It is too bad the masses don’t read more Xenophon, Thucydides, and Suetonius. We live under an imperial power; it might be nice to know a little about how it works.
What the classics teach – in fact, what almost all history and literature teach – is skepticism and humility. Whenever some leader sets off on a crackpot plan to improve the world, the result is almost always disaster – if not immediately, eventually.
Yes, in the interim, fortunes are made by military contractors, politicians, and military leaders themselves. Reputations are burnished, before they are ruined. Statues are chiseled. Medals are handed out. There are often short victory parades – ‘Mission accomplished!’ – before there are long humiliating retreats.
Besides, who are we to know God’s Own Plan? Maybe, in some poetic way, the sturm and drang of it – or the tales told by dying men and the tears wept by lonely widows – are worth the expense and suffering.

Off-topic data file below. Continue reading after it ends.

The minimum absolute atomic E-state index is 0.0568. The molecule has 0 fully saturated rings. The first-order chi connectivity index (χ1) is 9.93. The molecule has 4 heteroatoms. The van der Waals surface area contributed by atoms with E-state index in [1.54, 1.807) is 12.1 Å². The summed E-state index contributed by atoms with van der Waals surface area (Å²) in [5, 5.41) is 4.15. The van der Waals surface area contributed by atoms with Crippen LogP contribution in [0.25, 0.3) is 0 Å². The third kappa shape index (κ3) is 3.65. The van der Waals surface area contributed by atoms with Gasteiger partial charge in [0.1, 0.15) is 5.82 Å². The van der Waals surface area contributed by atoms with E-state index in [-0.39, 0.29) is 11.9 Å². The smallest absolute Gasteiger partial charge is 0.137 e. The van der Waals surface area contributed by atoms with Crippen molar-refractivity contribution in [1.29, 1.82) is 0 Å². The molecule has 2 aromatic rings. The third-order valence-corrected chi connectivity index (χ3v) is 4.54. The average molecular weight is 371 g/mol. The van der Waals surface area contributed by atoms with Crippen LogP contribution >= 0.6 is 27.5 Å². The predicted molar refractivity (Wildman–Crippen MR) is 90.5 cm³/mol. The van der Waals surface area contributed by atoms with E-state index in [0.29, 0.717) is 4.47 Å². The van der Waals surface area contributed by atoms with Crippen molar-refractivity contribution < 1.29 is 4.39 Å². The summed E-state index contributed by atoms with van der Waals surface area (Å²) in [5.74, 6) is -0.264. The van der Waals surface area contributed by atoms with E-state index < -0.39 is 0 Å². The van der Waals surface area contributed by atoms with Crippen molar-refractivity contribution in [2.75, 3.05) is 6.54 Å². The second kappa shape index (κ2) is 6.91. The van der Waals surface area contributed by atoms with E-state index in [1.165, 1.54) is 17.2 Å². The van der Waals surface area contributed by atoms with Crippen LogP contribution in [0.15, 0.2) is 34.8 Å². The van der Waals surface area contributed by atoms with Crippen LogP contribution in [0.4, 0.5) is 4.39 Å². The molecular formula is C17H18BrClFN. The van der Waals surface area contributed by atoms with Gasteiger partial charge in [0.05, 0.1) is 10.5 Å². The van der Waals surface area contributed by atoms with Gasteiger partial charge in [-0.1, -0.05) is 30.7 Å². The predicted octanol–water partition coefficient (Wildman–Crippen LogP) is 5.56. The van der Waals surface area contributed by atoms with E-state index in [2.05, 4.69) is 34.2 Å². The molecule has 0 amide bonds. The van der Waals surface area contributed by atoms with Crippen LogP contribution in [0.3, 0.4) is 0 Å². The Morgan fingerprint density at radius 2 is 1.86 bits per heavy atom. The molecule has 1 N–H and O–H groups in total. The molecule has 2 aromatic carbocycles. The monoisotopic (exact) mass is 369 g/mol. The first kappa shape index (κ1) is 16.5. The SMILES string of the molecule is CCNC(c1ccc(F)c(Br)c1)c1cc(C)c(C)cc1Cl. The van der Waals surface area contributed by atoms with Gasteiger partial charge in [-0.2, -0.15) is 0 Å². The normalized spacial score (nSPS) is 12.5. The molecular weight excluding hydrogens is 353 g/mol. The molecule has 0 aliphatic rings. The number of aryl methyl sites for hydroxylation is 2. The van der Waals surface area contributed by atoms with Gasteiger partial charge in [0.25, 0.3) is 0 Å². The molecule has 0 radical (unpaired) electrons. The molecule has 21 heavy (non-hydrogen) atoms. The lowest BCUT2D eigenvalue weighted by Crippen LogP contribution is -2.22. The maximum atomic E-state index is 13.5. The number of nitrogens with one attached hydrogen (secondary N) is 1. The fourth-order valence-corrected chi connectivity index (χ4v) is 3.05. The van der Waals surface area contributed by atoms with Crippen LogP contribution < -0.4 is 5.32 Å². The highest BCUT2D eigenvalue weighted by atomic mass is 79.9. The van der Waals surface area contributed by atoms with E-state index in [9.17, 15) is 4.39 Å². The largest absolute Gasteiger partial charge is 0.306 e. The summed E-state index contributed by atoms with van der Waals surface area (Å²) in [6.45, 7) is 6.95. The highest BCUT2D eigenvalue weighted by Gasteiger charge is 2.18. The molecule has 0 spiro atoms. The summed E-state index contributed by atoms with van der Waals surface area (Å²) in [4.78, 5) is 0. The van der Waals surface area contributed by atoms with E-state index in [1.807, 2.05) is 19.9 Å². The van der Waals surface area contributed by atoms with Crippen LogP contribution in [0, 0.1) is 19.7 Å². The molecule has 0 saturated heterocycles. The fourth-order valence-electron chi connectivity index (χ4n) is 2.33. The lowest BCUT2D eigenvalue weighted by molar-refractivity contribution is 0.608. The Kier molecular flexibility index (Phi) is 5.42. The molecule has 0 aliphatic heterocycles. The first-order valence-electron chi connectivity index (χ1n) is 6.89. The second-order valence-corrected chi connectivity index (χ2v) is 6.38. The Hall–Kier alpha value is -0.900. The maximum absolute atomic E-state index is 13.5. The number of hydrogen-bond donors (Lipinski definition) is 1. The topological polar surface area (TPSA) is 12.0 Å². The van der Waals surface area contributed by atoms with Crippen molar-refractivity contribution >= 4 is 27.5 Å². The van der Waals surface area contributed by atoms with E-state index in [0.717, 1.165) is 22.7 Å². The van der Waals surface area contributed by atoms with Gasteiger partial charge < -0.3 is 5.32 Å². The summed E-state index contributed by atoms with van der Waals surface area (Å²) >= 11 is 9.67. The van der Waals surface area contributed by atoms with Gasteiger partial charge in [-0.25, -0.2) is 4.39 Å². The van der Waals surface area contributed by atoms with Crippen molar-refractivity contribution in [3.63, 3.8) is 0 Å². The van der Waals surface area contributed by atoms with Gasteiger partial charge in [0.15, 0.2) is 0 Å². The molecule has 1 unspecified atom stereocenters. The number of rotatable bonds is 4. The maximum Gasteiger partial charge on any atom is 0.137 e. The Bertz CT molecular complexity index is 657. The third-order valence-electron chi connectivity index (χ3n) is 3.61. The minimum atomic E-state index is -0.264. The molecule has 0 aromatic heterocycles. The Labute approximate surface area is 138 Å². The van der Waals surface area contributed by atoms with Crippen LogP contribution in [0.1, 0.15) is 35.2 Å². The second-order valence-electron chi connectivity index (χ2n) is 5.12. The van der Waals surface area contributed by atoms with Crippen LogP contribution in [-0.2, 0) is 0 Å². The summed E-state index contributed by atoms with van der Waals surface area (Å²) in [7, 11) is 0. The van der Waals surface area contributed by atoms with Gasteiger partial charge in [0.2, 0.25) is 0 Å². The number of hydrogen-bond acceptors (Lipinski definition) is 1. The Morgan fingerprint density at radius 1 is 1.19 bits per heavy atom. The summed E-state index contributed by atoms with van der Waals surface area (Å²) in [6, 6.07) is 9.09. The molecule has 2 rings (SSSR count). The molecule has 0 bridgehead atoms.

And who cannot feel prouder of his entire race when he sees a genuine hero?
Suetonius admired Caesar greatly, and reported that he never lost a battle:
“Ceasar was perfect in the use of arms, an accomplished rider, and able to endure fatigue beyond all belief. On a march, he used to go at the head of his troops, sometimes on horseback, but [more often] on foot, with his head bare in all kinds of weather. He would travel post in a light carriage without baggage, at the rate of a hundred miles a day; and if he was stopped by floods in the rivers, he swam across, or floated on skins inflated with wind…”
Now, there was a real war president!